Magyar Melodies Invade Lincoln Center

Erika Gál as the Queen of Sheba.
ATTILA NAGY

The Hungarian State Opera and National Ballet appeared in New York for two weeks in late October and early November, performing at the Koch Theater. The repertory was mouthwatering for the opera aficionado: Ferenc Erkel’s “Bánk bán,” Karl Goldmark’s “Die Königin von Saba,” and a double bill of the one-acts “Mario and the Magician” by János Vajda and “Bluebeard’s Castle” by Béla Bartók. The company, however, proved to be a bewildering mix of musical excellence, amateurish provincial productions, and uneven singing. When it was good, it was very, very good, but when it was bad…

Erkel’s “Bánk bán” (“Viceroy Bánk,” which premiered in 1861) is a tragic three-act grand opera with strong nationalistic themes and is considered Hungary’s national opera. With many dignitaries present, it opened the festival on October 30.

Erkel co-opts the structures of the French grand opera of Meyerbeer, combining them with the dramatic propulsion of middle-period Verdi. When the coloratura heroine Melinda who goes mad after she is ravished, Erkel harkens back to the bel canto of Bellini and Donizetti with two florid mad scenes. To this tasty musical stew, Erkel adds a strong dash of paprika with Hungarian czardas folk accents reminiscent of Emmerich Kálmán. It’s broadly melodic but also a little heavy-handed in places due to Erkel’s simple compositional techniques.

Bánk bán returns from touring the countryside to find that the foreign Meranian Queen Gertrud has let the Hungarian royal court run riot with her Meranian countrymen abusing the peasants and draining the royal coffers while King Endre II is off at war. Bánk’s wife Melinda is being openly courted by the Queen’s brother Otto with Gertrud’s approval. After Melinda is raped by Otto, Bánk bán goes vigilante Charles Bronson in “Death Wish” on Gertrud, killing her in retribution for his country and family’s loss of honor. Melinda goes melodiously mad with gypsy violin and cimbalom obbligato and jumps into the river with their son. Bánk bán confesses to King Endre II that he murdered the Queen and collapses over the corpses of his wife and child.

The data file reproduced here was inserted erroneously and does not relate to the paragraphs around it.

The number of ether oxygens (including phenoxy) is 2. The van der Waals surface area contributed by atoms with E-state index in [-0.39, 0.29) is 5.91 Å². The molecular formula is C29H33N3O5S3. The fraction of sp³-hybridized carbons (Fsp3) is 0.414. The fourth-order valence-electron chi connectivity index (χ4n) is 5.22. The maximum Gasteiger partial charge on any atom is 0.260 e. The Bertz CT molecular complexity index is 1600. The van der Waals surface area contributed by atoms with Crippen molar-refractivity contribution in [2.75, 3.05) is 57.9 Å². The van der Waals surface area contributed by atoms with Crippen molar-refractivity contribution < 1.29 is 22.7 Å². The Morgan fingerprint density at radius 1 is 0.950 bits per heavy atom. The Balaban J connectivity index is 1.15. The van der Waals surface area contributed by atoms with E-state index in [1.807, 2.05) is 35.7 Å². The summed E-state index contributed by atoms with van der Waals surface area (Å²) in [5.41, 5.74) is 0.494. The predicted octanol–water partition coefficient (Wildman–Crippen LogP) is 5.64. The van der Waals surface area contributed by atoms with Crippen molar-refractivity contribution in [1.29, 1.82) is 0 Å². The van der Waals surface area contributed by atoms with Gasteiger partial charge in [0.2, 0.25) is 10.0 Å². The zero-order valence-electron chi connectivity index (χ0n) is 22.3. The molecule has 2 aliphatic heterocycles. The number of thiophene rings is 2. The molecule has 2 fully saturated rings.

Attila Vidnyánszky’s relatively new production already looks faded and broken down. The unit set and costumes were an ugly mix of traditional and stylized modern but were done cheaply, lacking style. The lighting was terrible, with most of the stage shrouded in darkness except for an exposed lighting instrument stage center that shone blindingly into the audience at several points. (Rushing multiple productions into an unfamiliar theater with little tech rehearsal time created problems, and several performances were canceled to allow for needed preparation.) The stage direction looked clumsy.

Vocally, this was a real mixed bag. Bánk bán, usually a heroic tenor role, was sung in an alternative baritone version by the impressive Levente Molnár, who poured out a rich Verdi baritone timbre and smooth legato lines. He scored in the patriotic ode to Hungary, “Hazám, Hazám.” As Melinda, coloratura Zita Szemere sounded glassy and sharp-edged with pitch problems. In her movingly sung mad scenes, she floated delicate pianissimos and precise staccati. István Horváth revealed a pretty but unsteady lyric tenor as Otto, but as his evil sister Gertrud, mezzo Judit Németh, sounded worn out — a blown-out hollow middle voice and shrieking high notes. Balázs Kocsár conducted his excellent orchestra in a routine reading of the score that lacked energy and propulsion.